By Audrey Dwyer
Julie, a young Jamaican Canadian screenwriter, is passionately working on an adaptation of one of the most beloved American novels of all time, To Kill a Mockingbird, telling the story from the perspective of the Finch family’s Black maid, Calpurnia. But within the safe confines ... Read more
Julie, a young Jamaican Canadian screenwriter, is passionately working on an adaptation of one of the most beloved American novels of all time, To Kill a Mockingbird, telling the story from the perspective of the Finch family’s Black maid, Calpurnia. But within the safe confines of her wealthy father’s home, and besides all the encouragement from their Filipina housekeeper Precy, Julie struggles with writer’s block and numerous distractions as her family prepares for an important dinner party. When her brother challenges her, saying she’s appropriating a culture she doesn’t belong to, she goes to dramatic lengths to prove her point, only to find she has much to learn.
Calpurnia is a witty and highly charged look at the complicated entanglements of intersectionality and allyship, exposing motives and biases that are clear as a bell one moment, and drowning in ambiguity the next.
Audrey Dwyer is an actor, director, playwright, teacher, artistic director, facilitator, and mentor based in Winnipeg. Her writing includes The D Cut, an award-winning six-episode series on Crave and Shaftesbury Film’s KindaTV YouTube channel. She was one of the winners of the CBC Creative Relief Fund to create a television pilot called The Gordons. She wrote the musical Come Home—The Legend of Daddy Hall for Tarragon Theatre, which was produced in their acoustic season in 2021. She wrote her first libretto called Backstage at Carnegie Hall, which will be produced in Montreal in 2022. She’s been commissioned by Nightswimming Theatre to write The Generations, an epic five-hour drama about the legacy of a Black family over many thousands of years. She’s the associate artistic director of the Royal Manitoba Theatre Centre. She graduated from the National Theatre School of Canada.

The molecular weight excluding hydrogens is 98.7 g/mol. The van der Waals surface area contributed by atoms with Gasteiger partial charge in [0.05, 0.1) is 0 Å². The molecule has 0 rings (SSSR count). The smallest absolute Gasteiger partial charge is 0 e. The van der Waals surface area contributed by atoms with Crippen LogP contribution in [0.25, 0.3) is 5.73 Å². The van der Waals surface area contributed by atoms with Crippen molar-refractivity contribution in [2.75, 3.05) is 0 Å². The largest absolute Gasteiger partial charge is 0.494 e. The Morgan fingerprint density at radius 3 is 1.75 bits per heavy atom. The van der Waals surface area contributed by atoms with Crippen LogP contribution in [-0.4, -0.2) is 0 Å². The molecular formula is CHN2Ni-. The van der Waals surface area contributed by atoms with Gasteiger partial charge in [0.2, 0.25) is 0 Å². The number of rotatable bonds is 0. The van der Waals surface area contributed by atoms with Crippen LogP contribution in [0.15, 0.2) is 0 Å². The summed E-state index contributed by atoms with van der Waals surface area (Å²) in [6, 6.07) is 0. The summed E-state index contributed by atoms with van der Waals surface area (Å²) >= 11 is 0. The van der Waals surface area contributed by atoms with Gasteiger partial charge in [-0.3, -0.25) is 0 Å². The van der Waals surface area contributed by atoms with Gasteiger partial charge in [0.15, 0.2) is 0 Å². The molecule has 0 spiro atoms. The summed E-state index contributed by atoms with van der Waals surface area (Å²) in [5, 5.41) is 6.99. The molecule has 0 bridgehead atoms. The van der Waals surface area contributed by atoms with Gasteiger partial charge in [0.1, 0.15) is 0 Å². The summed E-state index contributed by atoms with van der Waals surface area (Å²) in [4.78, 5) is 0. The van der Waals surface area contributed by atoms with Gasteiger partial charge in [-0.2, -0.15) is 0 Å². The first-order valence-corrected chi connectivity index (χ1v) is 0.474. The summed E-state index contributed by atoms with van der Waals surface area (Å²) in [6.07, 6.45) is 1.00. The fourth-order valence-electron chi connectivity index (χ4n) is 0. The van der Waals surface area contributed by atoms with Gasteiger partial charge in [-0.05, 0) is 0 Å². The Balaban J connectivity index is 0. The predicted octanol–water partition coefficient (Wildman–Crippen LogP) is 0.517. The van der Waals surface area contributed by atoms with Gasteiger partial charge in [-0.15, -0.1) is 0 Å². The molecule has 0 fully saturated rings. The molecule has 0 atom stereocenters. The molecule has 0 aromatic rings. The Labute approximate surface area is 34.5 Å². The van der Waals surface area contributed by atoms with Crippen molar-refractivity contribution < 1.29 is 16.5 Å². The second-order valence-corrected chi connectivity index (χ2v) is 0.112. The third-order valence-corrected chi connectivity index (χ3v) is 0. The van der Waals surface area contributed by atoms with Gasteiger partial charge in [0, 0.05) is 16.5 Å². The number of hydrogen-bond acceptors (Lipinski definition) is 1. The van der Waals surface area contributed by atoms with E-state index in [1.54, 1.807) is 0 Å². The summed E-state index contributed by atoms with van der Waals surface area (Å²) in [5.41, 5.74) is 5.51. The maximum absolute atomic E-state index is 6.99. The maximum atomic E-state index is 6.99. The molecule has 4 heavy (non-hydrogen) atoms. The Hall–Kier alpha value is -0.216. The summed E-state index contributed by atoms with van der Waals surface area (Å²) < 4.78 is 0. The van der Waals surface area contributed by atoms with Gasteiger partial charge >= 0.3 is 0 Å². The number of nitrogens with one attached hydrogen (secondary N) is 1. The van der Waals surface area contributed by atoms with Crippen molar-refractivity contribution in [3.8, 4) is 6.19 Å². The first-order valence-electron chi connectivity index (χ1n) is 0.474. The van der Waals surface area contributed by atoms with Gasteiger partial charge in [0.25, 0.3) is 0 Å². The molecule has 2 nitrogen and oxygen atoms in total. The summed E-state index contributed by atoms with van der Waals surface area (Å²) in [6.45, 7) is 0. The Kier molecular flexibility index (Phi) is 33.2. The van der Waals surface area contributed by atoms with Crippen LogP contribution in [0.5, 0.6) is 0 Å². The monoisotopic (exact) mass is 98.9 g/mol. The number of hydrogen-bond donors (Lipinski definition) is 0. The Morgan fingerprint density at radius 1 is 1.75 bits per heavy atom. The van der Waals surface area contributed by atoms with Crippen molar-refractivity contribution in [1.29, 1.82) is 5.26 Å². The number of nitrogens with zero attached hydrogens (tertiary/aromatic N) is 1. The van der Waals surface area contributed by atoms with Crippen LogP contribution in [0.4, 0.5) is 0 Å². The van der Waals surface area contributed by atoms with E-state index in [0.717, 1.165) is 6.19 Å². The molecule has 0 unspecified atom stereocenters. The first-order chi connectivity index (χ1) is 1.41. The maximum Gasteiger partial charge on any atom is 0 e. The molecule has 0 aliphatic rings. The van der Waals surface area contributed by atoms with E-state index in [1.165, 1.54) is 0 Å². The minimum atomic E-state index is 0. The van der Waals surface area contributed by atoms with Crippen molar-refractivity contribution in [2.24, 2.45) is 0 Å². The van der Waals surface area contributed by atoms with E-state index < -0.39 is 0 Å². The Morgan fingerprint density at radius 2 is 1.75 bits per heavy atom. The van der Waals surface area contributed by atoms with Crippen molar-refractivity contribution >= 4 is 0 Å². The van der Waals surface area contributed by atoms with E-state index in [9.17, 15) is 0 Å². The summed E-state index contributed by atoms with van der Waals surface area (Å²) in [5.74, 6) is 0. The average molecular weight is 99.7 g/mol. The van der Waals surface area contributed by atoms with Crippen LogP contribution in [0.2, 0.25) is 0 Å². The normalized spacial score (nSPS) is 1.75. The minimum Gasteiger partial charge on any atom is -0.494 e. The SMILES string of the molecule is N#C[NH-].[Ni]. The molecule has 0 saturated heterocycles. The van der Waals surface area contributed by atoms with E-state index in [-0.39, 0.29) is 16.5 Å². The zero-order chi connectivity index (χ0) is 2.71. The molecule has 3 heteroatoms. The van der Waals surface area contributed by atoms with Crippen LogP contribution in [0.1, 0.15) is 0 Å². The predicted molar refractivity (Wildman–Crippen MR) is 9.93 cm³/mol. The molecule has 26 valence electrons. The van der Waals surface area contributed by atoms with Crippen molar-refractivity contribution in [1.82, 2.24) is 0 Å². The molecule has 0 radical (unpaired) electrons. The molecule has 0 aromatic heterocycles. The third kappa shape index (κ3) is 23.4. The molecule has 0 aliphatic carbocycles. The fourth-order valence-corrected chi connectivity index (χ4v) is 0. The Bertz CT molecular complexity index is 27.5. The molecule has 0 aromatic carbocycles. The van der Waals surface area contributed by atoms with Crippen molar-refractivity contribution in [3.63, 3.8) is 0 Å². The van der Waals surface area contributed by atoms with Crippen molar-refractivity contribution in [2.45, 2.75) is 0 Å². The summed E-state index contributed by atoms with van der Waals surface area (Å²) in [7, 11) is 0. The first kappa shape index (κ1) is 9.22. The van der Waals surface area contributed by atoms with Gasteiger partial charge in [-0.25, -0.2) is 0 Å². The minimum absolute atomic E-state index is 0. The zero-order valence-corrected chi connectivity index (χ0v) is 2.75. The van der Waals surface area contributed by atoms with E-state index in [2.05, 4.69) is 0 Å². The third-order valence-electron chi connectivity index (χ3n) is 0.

“Calpurnia is a romp of a play with a biting commentary on race, class, and privilege. I remember seeing it during its premiere run in a packed house at Buddies in Bad Times Theatre. But moreover, I remember the conversations, reverberations, and discoveries in the days and weeks well after I had left the theatre. In the context of Canadian theatre, I think it is a milestone in the canon that is not only contemporary and challenging but fearless and hilarious too. ”
“It’s insightful, hilarious and thoroughly on target in exploring questions of race, privilege and allyship that have become part of the public discourse in recent years. ”
"How is it possible that a single play can simultaneously make you cheer and cringe? Calpurnia is an unforgettable masterpiece crafted by a playwright in her element. Dwyer paints each character into a corner where they are forced to face the most difficult conversations with each other, and, more importantly, with themselves. "
“Calpurnia is one of those stories that is deeply nuanced and provides much fodder for discussion and debate. It is eye-opening and reveals much about prejudices and ingrained privilege that, in some way, exists in everyone. ”
Audrey expertly calibrates the humour and debate in Calpurnia to explore the complexities of race and privilege in a surprisingly playful and honest way that kept me on my toes throughout.